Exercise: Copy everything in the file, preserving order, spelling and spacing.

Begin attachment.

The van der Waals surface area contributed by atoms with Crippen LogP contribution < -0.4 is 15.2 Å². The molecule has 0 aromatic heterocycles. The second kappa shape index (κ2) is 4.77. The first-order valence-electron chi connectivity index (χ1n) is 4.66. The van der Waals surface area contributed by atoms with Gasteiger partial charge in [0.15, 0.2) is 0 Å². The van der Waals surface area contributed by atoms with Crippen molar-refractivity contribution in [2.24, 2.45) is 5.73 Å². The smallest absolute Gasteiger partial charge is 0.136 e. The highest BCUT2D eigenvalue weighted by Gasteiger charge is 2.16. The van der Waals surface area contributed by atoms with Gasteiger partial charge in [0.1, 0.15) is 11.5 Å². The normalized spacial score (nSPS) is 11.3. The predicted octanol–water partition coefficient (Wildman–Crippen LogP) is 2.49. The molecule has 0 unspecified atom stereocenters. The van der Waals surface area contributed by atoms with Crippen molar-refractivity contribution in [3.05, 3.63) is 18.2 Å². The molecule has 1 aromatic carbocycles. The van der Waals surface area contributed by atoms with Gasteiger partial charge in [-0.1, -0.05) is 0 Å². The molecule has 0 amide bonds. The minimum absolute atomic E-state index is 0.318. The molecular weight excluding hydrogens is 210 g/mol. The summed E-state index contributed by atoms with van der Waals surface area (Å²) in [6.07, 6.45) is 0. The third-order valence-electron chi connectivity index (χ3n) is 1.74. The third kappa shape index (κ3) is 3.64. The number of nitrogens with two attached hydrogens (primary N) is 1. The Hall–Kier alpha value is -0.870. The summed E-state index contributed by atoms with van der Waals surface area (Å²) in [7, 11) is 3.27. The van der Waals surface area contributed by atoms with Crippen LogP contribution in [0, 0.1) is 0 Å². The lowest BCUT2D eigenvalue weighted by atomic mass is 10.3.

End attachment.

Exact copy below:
The van der Waals surface area contributed by atoms with Crippen LogP contribution < -0.4 is 15.2 Å². The molecule has 0 aromatic heterocycles. The second kappa shape index (κ2) is 4.77. The first-order valence-electron chi connectivity index (χ1n) is 4.66. The van der Waals surface area contributed by atoms with Gasteiger partial charge in [0.15, 0.2) is 0 Å². The van der Waals surface area contributed by atoms with Crippen molar-refractivity contribution in [2.24, 2.45) is 5.73 Å². The smallest absolute Gasteiger partial charge is 0.136 e. The highest BCUT2D eigenvalue weighted by Gasteiger charge is 2.16. The van der Waals surface area contributed by atoms with Gasteiger partial charge in [0.1, 0.15) is 11.5 Å². The normalized spacial score (nSPS) is 11.3. The predicted octanol–water partition coefficient (Wildman–Crippen LogP) is 2.49. The molecule has 0 unspecified atom stereocenters. The van der Waals surface area contributed by atoms with Crippen molar-refractivity contribution in [3.05, 3.63) is 18.2 Å². The molecule has 1 aromatic carbocycles. The van der Waals surface area contributed by atoms with Gasteiger partial charge in [-0.1, -0.05) is 0 Å². The molecule has 0 amide bonds. The minimum absolute atomic E-state index is 0.318. The molecular weight excluding hydrogens is 210 g/mol. The summed E-state index contributed by atoms with van der Waals surface area (Å²) in [6.07, 6.45) is 0. The third-order valence-electron chi connectivity index (χ3n) is 1.74. The third kappa shape index (κ3) is 3.64. The number of nitrogens with two attached hydrogens (primary N) is 1. The Hall–Kier alpha value is -0.870. The summed E-state index contributed by atoms with van der Waals surface area (Å²) in [7, 11) is 3.27. The van der Waals surface area contributed by atoms with Crippen LogP contribution in [0, 0.1) is 0 Å². The lowest BCUT2D eigenvalue weighted by atomic mass is 10.3.